European Central Bank holds interest rates and bond-buying steady as it weighs up the eurozone’s recovery

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Christine Lagarde, right, and Luis de Guindos, left, are respectively President and Vice president of the ECB. Thomas Lohnes/Getty Images
  • The European Central Bank kept its main interest rate at -0.5% and kept its bond-buying package steady.
  • Europe is still battling COVID-19 but EU’s vaccination drive is picking up, causing optimism.
  • Analysts said the ECB was waiting to see how the next few months shake out for the economy.
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The European Central Bank held interest rates at record-low levels on Thursday and kept its enormous bond-buying program steady as it weighed up the recovery in the eurozone economy.

The ECB’s main deposit rate will stay at -0.5%, while the coronavirus bond-buying package will stay at 1.85 trillion euros ($2.23 trillion), the governing council said in a statement.

At the bank’s last meeting it pledged to step up the pace of bond purchases in response to rising bond yields, which had moved higher in anticipation of stronger growth and inflation.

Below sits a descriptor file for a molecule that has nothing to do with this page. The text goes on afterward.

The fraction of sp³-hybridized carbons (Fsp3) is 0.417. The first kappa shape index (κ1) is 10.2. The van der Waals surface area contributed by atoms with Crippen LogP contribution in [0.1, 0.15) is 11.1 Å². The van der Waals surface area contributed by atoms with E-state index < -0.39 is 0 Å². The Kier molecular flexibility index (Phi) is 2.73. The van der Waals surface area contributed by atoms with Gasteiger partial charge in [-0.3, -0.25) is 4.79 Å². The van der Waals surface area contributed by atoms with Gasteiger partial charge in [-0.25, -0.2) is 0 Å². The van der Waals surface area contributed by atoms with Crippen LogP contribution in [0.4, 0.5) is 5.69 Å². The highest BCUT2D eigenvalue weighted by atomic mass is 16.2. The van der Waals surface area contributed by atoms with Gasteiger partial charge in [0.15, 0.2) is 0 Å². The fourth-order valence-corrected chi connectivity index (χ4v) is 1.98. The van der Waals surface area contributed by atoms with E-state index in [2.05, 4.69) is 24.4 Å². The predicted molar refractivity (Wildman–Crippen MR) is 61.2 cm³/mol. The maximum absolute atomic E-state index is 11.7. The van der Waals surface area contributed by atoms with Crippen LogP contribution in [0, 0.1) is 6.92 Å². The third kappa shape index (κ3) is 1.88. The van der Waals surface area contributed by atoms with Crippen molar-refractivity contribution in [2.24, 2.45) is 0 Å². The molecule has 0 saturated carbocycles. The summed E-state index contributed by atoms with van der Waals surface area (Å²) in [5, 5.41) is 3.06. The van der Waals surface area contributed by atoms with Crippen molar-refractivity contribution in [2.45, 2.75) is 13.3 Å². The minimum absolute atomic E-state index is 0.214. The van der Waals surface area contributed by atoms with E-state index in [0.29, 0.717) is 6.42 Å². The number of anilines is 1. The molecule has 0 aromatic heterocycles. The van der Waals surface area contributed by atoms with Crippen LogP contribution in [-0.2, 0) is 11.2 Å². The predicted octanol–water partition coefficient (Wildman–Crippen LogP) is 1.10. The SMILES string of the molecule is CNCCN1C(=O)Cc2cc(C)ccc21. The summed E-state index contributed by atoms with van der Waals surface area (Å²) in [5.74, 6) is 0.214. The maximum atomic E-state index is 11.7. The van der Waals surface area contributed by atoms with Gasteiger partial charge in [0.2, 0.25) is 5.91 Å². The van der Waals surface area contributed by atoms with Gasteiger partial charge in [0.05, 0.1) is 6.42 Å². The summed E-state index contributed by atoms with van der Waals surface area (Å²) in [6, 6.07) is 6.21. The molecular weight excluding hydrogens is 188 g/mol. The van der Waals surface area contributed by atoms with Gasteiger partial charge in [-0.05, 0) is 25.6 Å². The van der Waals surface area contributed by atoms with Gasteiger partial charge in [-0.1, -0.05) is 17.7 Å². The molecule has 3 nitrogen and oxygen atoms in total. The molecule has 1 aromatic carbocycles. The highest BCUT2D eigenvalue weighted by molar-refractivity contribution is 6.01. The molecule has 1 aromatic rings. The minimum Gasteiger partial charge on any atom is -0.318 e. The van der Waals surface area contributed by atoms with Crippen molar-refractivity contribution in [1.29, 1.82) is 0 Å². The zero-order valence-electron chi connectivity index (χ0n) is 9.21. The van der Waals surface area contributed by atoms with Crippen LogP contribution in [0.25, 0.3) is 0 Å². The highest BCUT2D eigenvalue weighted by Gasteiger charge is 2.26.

COVID-19 battered the eurozone economy in 2020, and a resurgence of cases has led many countries to reimpose tough restrictions in 2021.

But policymakers and citizens see hope on the horizon as the European Union’s initially slow coronavirus vaccine rollout starts to pick up speed.

ECB president Christine Lagarde said at a press conference that there were signs that the fall in the services sector was bottoming out.

“Looking ahead, the progress with vaccination campaigns, which should allow for a gradual relaxation of containment measures, should pave the way for a firm rebound in economic activity in the course of 2021.”

Yet she said that “the ongoing pandemic, including the spread of virus mutations, and its implications for economic and financial conditions continue to be sources of downside risk.”

The European Central Bank’s decision to hold interest rates came as no surprise to the market.

The euro was around 0.05% lower against the dollar on Thursday at $1.203, while the yield on the key German 10-year government bond was down 1.4 basis points to -0.274%.

“The ECB’s step-up in weekly asset purchases has hardly been steep but the communication to keep financing conditions easy has been enough to appease bond markets for now,” said Jai Malhi, global market strategist at JPMorgan Asset Management.

Silvia Dall’Angelo, senior economist at Federated Hermes, said: “For now, the ECB sounds confident that it is making its fair contribution to support the recovery.”